The answer to this question is that it depends on your policy. Commercial General Liability coverage would not typically cover the types of losses caused by an epidemic or a pandemic. However, a business can insure against business losses by purchasing Business Interruption coverage, Contingent Business Interruption coverage or Civil Authority coverage. Careful review of the policy, endorsements and exclusions will determine whether a claim for business loss due to Coronavirus is covered. Some of the coverages in commercial policies that may compensate a business for its losses are as follows:
Business Interruption Coverage
Business Interruption coverage generally insures for interruption to your business as a result of direct property damage to the insured real property. An example of a typical Business Interruption insuring provision is as follows:
This policy insures against loss resulting directly from necessary interruption of business caused by physical loss or damage by peril not otherwise excluded herein to insured property of the Insured, all subject to the terms and conditions of the policy.
This insuring provision requires the loss be caused by “physical loss or damage by peril”. Although the triggering of Business Interruption coverage generally requires physical loss, this insuring provision is a good example of why a careful reading of the policy is necessary. This particular insuring provision may also cover business interruption caused by damage by peril, which depending on definitions and exclusions may cover economic losses from a virus.
Contingent Business Interruption Coverage
Contingent Business Interruption coverage generally insures for losses incurred due a disruption in the supply chain. Some insuring provisions require actual physical loss to property at the supplier’s premises and some do not. Depending on the language of the policy, the inability of a supplier to provide product due to Coronavirus may result in a covered claim.
Civil Authority Coverage
Civil Authority coverage insures for losses suffered due to a state, county or municipality ordered closure. This type of coverage is usually limited for a very short duration as most government closures are for a short period of time. However, Italy ordered closures of all schools and universities for two weeks and recently ordered the closure of all museums. The US issued orders prohibiting travel for all military and civilians on US Bases in South Korea. Generally, Civil Authority coverage requires the insured premises to be closed due to some order but the language of the insuring provision is critical. Civil Authority coverage may cover business loss as well as other losses. An example of a Civil Authority insuring provision is as follows:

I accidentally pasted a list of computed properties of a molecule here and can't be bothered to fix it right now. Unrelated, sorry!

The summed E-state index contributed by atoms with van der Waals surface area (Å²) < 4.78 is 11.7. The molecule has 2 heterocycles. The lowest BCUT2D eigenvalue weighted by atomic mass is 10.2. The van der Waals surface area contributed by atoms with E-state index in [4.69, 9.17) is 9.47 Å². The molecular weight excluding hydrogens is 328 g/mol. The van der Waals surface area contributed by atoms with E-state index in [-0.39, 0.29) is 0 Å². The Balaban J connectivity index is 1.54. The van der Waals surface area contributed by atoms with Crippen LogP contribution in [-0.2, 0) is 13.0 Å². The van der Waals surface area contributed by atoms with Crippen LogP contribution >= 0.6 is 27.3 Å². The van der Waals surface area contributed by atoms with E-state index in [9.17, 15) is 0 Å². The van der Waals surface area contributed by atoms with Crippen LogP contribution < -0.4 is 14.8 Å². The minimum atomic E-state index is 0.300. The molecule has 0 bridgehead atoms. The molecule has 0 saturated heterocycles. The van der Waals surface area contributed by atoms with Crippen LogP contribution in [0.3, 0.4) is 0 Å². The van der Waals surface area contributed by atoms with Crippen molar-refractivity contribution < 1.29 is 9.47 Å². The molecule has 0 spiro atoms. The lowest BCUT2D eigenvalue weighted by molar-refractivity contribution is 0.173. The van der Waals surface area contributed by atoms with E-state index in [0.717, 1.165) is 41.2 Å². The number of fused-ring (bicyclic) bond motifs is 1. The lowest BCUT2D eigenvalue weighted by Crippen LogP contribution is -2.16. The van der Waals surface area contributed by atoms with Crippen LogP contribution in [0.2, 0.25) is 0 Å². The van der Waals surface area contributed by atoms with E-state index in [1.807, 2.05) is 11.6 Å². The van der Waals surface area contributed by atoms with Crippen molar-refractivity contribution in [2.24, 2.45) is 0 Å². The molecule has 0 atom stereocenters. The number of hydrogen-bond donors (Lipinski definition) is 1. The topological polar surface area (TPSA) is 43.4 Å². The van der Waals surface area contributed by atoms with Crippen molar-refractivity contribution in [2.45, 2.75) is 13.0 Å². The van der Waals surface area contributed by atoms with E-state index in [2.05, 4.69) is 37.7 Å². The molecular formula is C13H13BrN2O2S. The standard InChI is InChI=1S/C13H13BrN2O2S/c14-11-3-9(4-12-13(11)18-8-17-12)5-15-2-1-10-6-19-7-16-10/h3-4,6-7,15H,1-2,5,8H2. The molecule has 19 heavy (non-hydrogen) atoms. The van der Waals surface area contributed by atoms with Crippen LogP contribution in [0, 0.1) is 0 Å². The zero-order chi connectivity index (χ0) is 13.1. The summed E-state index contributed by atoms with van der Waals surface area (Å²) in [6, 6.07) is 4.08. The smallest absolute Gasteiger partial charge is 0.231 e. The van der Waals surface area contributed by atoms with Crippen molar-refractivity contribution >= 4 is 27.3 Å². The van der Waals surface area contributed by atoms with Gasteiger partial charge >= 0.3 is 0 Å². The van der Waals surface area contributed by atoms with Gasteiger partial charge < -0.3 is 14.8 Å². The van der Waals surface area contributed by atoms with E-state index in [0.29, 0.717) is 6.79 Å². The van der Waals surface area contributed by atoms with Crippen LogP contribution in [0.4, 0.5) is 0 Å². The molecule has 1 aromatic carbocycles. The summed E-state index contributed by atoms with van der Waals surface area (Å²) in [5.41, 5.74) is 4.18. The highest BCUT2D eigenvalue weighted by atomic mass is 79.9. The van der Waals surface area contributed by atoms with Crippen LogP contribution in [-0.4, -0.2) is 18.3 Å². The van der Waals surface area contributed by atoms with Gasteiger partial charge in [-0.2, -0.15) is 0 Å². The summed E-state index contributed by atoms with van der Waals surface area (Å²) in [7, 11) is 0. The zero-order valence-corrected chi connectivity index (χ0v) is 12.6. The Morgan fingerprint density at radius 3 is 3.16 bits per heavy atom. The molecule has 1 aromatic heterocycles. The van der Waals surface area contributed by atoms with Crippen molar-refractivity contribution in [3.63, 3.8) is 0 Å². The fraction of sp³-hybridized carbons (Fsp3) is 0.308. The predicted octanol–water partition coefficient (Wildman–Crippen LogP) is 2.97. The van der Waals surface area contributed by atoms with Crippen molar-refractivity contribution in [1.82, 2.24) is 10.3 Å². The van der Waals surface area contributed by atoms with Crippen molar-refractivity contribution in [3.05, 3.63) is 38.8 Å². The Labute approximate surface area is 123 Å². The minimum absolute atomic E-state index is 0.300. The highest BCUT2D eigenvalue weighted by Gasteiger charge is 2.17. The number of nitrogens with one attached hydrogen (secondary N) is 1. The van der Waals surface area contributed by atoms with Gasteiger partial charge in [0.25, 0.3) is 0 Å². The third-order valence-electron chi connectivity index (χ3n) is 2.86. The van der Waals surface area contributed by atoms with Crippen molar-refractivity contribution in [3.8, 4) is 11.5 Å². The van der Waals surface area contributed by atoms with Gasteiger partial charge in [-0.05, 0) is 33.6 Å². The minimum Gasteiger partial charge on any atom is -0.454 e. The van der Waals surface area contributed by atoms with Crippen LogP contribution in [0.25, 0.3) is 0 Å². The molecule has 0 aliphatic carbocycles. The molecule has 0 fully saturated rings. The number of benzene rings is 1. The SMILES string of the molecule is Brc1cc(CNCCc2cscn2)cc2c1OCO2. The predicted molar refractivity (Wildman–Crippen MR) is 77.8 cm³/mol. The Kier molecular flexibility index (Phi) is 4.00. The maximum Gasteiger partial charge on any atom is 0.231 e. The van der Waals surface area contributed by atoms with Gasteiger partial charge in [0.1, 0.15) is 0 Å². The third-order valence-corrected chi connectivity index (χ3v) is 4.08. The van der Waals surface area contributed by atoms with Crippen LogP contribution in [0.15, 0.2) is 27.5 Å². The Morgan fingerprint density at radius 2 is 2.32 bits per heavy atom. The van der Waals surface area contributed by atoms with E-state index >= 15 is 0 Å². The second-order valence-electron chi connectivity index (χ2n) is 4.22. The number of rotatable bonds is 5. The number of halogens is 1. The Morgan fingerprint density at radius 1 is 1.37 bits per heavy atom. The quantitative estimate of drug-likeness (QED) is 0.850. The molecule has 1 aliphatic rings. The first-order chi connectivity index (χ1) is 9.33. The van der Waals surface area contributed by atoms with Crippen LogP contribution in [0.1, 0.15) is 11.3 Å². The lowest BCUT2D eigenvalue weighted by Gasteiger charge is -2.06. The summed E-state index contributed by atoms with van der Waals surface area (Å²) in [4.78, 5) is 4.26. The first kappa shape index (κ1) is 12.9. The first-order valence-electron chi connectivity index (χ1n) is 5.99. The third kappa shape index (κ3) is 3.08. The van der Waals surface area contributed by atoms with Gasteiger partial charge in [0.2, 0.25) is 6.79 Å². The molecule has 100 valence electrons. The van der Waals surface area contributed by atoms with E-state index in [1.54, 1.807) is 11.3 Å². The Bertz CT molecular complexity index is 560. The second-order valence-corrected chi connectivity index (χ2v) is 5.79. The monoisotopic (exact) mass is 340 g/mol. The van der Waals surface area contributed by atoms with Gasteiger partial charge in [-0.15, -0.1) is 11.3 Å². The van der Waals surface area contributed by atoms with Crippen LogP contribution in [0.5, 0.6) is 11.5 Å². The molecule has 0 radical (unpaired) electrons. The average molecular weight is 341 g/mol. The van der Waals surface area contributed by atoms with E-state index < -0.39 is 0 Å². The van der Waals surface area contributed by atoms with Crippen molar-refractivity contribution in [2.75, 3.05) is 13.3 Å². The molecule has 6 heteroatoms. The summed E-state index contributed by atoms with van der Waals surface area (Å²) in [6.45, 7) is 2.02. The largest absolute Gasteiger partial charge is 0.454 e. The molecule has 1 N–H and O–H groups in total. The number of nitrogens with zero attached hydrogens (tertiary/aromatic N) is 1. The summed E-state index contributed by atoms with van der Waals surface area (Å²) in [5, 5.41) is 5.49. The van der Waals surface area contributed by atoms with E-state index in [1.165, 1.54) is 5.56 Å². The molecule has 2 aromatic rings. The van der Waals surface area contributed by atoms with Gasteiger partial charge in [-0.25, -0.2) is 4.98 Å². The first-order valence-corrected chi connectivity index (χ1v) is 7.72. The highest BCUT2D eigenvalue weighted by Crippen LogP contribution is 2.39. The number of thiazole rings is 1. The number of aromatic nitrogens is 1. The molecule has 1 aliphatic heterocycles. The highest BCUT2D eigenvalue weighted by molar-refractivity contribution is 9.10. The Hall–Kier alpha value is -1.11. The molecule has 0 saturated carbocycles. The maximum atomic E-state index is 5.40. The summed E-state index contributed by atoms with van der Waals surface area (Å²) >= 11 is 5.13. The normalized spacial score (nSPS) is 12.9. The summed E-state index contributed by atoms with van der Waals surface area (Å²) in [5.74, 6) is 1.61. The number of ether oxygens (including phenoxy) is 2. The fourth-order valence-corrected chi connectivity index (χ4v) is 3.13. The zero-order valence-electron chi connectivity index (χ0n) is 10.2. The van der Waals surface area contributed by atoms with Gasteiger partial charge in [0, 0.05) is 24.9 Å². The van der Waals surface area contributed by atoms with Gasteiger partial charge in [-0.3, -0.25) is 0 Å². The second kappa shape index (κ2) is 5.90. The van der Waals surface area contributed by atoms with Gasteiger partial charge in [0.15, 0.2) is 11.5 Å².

Interruption by Civil Authority. This policy is extended to include the actual loss as covered hereunder, during the period of time, not exceeding 2 consecutive weeks, when as a direct result of the peril(s) insured against, access to the premises described is prohibited by order of civil authority.
The Insurance Industry is always evaluating risk and continually revising coverages to ensure that it limits unintended risk by covering damages that were not initially foreseen. As a result of the SARS epidemic and other events, many policies were revised to contain an exclusion intended to exclude damage caused by illness from coverage. However, not all policies contain such an exclusion. An example of a clause excluding coverage for illness is as follows:
The actual or suspected presence of any virus organism or like substance that is capable of inducing disease, illness, physical distress or death, whether infectious or otherwise, including but not limited to any epidemic, pandemic, influenza, plague, SARS, or Avian Flu.
Non-Physical Damage Business Interruption Coverage
As insurance exclusions evolve, so do coverages. The industry is promoting Non-physical damage business interruption (NDBI) coverage, which may or may not be available depending on industry and location. This coverage is promoted as an additional endorsement to cover political risks, cyber-attacks, losses due to epidemic, economic losses due to acts of God and any other losses that may not be covered by Business Interruption, Contingent Business Interruption or Civil Authority Coverages.
All of the types of coverage listed above generally pay losses as incurred. This means that if your business is interrupted for six months you generally wouldn’t have to wait until you reopen to receive your check for business loss. Such payments are generally paid periodically and are usually estimated from records of prior revenue and/or profit.
Is Your Business Loss From Coronavirus (COVID-19) Covered?
In conclusion, insurance coverage can be complicated. It is important to analyze your policy to determine what type of coverage your business has purchased and whether any of the coverages contained in your policy may cover business loss or payroll for the timeframe in which your business is not operational. Commercial policies are often non-standard policies so the coverage purchased can vary significantly from one business to another.